The Bitter Waters of Medicine Creek

Paperback $16.95

Mar 06, 2012 | 368 Pages

Ebook $13.99

Mar 01, 2011 | 384 Pages

Audiobook Download $22.50

Mar 01, 2011 | 840 Minutes

  • Paperback $16.95

    Mar 06, 2012 | 368 Pages

  • Ebook $13.99

    Mar 01, 2011 | 384 Pages

Buy the Audiobook Download:


“More than just another tragic story of the American Indian, more than a story of victory and defeat, of good and evil. . . . A powerful human story, as necessary today as ever.”
San Francisco Chronicle

“An eloquent account of a massacre’s legacies as well as its history.”
The New York Times Book Review

“By focusing on one tribe’s historic struggle, Kluger shines a light on our nation’s deplorable treatment of its native people.”
The Seattle Times
“Meticulously researched, elegantly written and sophisticated, the book uses this all but forgotten episode in American history to give a human face to the injustices visited on Indians in treaty-making, on the battlefield and, surprisingly, in the courtroom.”
Minneapolis Star Tribune

“A close and fascinating look at one treaty. . . . With precision and vigor, Kluger examines the circumstances of the crime and trials.” —The Oregonian
“Colorful. . . . Kluger’s recitation of these events can be seen as an upbeat refusal to treat a historical tragedy as irredeemable. . . . He’s canny enough to realize what’s lost in a one-sided telling, and compassionate enough to make sense of the doings on all sides.”
The New York Times Book Review
“The Puget Sound used to belong to a handful of small tribes including the Nisqually, whose chief in the 1850s welcomed the arrival of whites who wanted to fish, farm, and cut timber. What happened next is the harrowing story told by Richard Kluger in The Bitter Waters of Medicine Creek, named after the one-sided treaty that stole the homeland of the Indians. Kluger is a careful researcher and skilled narrator who confronts the injustice of this land-theft head-on, but ends his tale on a note that cannot be called sad.”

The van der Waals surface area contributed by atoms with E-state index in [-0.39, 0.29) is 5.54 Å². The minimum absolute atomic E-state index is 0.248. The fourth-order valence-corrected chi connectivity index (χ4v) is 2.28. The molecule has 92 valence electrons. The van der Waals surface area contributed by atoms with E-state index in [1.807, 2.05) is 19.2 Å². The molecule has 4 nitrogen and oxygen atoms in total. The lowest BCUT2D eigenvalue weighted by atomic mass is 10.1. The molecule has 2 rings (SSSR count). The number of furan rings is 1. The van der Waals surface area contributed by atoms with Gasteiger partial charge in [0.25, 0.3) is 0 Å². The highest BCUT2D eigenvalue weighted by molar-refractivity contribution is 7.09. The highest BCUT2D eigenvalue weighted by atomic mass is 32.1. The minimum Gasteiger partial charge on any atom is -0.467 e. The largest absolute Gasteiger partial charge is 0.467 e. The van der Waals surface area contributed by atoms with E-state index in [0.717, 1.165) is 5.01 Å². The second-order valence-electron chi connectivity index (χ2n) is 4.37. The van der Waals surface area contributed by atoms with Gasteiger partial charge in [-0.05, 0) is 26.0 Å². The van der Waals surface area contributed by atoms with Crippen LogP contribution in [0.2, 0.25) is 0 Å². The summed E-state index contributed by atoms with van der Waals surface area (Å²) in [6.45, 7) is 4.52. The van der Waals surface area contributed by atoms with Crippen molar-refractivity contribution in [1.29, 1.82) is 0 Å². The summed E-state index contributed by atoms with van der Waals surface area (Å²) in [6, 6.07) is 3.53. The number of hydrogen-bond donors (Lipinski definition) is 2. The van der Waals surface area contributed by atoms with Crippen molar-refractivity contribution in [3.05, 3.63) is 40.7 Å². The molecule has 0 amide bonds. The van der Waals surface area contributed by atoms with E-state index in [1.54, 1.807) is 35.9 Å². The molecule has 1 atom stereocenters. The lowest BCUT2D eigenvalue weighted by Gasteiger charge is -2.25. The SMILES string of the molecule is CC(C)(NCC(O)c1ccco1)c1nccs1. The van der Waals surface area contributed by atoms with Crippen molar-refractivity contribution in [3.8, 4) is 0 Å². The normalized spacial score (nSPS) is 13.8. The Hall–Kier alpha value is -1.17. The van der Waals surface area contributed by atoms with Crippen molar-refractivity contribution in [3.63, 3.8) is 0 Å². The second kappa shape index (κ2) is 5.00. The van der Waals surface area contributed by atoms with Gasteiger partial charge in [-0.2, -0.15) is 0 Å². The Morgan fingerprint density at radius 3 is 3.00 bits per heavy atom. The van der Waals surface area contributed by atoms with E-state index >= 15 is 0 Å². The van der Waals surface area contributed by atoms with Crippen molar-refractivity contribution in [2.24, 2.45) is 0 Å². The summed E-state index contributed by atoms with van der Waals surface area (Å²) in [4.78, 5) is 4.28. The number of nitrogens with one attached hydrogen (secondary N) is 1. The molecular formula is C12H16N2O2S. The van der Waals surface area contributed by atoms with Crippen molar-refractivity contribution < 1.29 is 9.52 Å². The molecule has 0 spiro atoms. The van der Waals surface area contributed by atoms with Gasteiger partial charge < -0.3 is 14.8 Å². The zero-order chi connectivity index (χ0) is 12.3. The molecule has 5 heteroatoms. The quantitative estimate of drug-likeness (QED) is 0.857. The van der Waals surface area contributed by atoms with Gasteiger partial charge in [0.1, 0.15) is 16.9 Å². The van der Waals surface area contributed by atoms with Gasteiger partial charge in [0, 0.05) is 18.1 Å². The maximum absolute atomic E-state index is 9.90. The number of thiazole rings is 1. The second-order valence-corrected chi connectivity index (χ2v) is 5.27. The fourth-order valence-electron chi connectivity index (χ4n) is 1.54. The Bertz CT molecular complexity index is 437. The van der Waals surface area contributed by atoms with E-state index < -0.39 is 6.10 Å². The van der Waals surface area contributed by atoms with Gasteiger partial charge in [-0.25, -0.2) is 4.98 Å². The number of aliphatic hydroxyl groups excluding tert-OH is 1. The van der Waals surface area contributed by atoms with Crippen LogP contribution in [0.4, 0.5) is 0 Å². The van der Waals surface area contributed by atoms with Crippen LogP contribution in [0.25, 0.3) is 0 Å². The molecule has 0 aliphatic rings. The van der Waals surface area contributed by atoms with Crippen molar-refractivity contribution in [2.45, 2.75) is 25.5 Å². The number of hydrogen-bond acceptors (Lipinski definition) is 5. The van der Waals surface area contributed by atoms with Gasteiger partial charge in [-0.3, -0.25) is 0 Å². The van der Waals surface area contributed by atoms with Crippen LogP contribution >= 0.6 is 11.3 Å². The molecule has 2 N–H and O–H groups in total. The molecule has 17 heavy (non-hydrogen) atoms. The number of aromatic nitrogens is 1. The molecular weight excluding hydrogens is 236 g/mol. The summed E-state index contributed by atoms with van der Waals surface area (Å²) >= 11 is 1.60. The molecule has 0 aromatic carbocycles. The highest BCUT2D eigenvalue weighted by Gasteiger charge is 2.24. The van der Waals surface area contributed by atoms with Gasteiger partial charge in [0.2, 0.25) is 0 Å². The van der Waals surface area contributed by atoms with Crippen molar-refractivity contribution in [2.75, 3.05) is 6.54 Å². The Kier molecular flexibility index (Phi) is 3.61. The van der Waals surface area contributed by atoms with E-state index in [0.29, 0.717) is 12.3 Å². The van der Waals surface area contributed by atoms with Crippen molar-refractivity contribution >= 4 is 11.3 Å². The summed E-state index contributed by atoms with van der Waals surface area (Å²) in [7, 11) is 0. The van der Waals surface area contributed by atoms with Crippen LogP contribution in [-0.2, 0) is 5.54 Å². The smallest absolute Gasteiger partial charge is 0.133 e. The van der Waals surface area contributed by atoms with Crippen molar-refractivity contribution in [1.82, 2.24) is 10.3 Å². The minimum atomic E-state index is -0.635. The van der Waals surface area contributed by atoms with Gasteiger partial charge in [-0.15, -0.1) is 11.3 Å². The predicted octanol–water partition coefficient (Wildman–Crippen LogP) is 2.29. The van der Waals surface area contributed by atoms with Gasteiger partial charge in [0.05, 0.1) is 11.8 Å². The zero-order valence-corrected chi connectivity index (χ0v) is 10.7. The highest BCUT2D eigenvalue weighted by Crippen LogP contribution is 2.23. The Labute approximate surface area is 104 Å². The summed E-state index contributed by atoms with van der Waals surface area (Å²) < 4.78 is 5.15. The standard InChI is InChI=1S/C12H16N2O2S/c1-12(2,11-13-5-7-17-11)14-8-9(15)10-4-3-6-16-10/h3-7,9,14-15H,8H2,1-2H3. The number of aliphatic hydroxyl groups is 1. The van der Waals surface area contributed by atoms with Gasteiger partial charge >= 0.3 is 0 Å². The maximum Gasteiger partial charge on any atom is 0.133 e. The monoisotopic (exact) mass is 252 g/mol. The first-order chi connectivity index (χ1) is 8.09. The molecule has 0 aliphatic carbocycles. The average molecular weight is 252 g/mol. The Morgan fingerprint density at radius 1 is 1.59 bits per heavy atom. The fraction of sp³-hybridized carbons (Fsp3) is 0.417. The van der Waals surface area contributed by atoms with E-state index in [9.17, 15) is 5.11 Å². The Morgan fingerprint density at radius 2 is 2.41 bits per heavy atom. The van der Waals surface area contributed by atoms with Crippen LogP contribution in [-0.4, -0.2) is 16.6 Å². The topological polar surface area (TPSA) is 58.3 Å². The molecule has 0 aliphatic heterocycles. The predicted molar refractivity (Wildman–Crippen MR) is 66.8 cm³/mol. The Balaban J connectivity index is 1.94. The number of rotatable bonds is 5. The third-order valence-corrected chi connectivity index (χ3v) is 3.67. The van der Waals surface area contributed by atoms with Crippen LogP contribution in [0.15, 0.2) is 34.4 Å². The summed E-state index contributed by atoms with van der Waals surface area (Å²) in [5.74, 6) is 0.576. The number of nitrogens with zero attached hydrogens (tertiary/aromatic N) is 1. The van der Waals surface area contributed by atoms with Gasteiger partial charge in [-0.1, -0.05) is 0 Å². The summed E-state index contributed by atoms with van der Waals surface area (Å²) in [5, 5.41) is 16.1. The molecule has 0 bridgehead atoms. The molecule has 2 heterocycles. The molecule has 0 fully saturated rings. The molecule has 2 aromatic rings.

—Thomas Powers, author of The Killing of Crazy Horse
“Kluger’s aim in providing the particulars of this tragedy [is] to help readers conceive the depth of the pain visited upon American Indians by white conquest. . . . This account’s chief value is in its vivid illustration of an important but overlooked chapter in our region’s history.”
Tacoma News Tribune
“It’s probably politically incorrect to say so, but Richard Kluger’s exquisite recreation of this little known case of historical injustice against the Native American Nisqually tribe and their chief, Leschi, is as gripping as the bloodiest tale of cowboys and Indians. What’s more, along the way, this investigative history raises and profoundly illuminates the critical moral, political, and legal issues involved.”
—Victor Navasky, author of Kennedy Justice
“Kluger’s solidly sourced narrative and its tenor of indignation will captivate readers of frontier and American Indian history.”
“A vivid portrait of the tragic patterns that defined white settlement and Indian resistance across the American continent. Trust betrayed, white mendacity and vainglory, brutality on both sides—all make for a deeply moving and unforgettable story.”
—Kate Buford, author of Native American Son
“Well-researched and beautifully written. . . . Valuable for those interested in how the final stages of the concept of Manifest Destiny played out.”
Library Journal
“Richard Kluger relates how the West was won—that is, the ongoing white conquest of Native America—in a book of extraordinary scholarship, insight, and sensitivity. This is a tragic narrative, replete with unfulfilled promises, forced removals (ethnic cleansing), betrayals, judicial murders, and the sham of treaty making. Vividly told, it is an engrossing read, and the voice of the losers is omnipresent and eloquent.”
—Leon Litwack, author of Trouble in Mind

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